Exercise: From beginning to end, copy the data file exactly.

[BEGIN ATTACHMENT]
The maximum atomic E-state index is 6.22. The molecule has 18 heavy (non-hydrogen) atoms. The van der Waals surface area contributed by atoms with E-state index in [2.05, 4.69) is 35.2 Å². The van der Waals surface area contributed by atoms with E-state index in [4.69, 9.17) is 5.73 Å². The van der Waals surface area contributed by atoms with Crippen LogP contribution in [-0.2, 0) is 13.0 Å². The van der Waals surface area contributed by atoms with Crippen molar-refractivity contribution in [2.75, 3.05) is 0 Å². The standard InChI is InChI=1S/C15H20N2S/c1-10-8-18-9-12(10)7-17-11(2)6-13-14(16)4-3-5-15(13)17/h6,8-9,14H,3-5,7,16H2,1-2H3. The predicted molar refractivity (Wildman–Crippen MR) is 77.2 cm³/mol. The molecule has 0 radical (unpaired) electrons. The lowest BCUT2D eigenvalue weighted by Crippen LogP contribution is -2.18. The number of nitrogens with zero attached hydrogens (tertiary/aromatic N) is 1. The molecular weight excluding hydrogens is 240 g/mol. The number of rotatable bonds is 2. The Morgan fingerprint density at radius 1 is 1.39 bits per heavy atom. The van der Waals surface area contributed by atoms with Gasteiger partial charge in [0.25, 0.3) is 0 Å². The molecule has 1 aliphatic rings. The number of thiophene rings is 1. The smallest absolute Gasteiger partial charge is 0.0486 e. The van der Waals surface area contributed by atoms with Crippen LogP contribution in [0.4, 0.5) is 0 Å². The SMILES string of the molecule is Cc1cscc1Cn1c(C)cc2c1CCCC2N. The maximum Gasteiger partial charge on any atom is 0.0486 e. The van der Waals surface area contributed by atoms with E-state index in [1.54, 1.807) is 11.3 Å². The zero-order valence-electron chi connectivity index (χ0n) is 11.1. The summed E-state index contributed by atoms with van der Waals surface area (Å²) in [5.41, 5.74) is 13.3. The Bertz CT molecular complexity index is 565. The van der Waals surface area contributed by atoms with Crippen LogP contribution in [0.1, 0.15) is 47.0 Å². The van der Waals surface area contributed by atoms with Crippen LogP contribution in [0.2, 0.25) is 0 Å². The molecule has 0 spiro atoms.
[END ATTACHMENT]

The maximum atomic E-state index is 6.22. The molecule has 18 heavy (non-hydrogen) atoms. The van der Waals surface area contributed by atoms with E-state index in [2.05, 4.69) is 35.2 Å². The van der Waals surface area contributed by atoms with E-state index in [4.69, 9.17) is 5.73 Å². The van der Waals surface area contributed by atoms with Crippen LogP contribution in [-0.2, 0) is 13.0 Å². The van der Waals surface area contributed by atoms with Crippen molar-refractivity contribution in [2.75, 3.05) is 0 Å². The standard InChI is InChI=1S/C15H20N2S/c1-10-8-18-9-12(10)7-17-11(2)6-13-14(16)4-3-5-15(13)17/h6,8-9,14H,3-5,7,16H2,1-2H3. The predicted molar refractivity (Wildman–Crippen MR) is 77.2 cm³/mol. The molecule has 0 radical (unpaired) electrons. The lowest BCUT2D eigenvalue weighted by Crippen LogP contribution is -2.18. The number of nitrogens with zero attached hydrogens (tertiary/aromatic N) is 1. The molecular weight excluding hydrogens is 240 g/mol. The number of rotatable bonds is 2. The Morgan fingerprint density at radius 1 is 1.39 bits per heavy atom. The van der Waals surface area contributed by atoms with Gasteiger partial charge in [0.25, 0.3) is 0 Å². The molecule has 1 aliphatic rings. The number of thiophene rings is 1. The smallest absolute Gasteiger partial charge is 0.0486 e. The van der Waals surface area contributed by atoms with Crippen LogP contribution in [0.4, 0.5) is 0 Å². The SMILES string of the molecule is Cc1cscc1Cn1c(C)cc2c1CCCC2N. The maximum Gasteiger partial charge on any atom is 0.0486 e. The van der Waals surface area contributed by atoms with E-state index in [1.54, 1.807) is 11.3 Å². The zero-order valence-electron chi connectivity index (χ0n) is 11.1. The summed E-state index contributed by atoms with van der Waals surface area (Å²) in [5.41, 5.74) is 13.3. The Bertz CT molecular complexity index is 565. The van der Waals surface area contributed by atoms with Crippen LogP contribution in [0.1, 0.15) is 47.0 Å². The van der Waals surface area contributed by atoms with Crippen LogP contribution in [0.2, 0.25) is 0 Å². The molecule has 0 spiro atoms.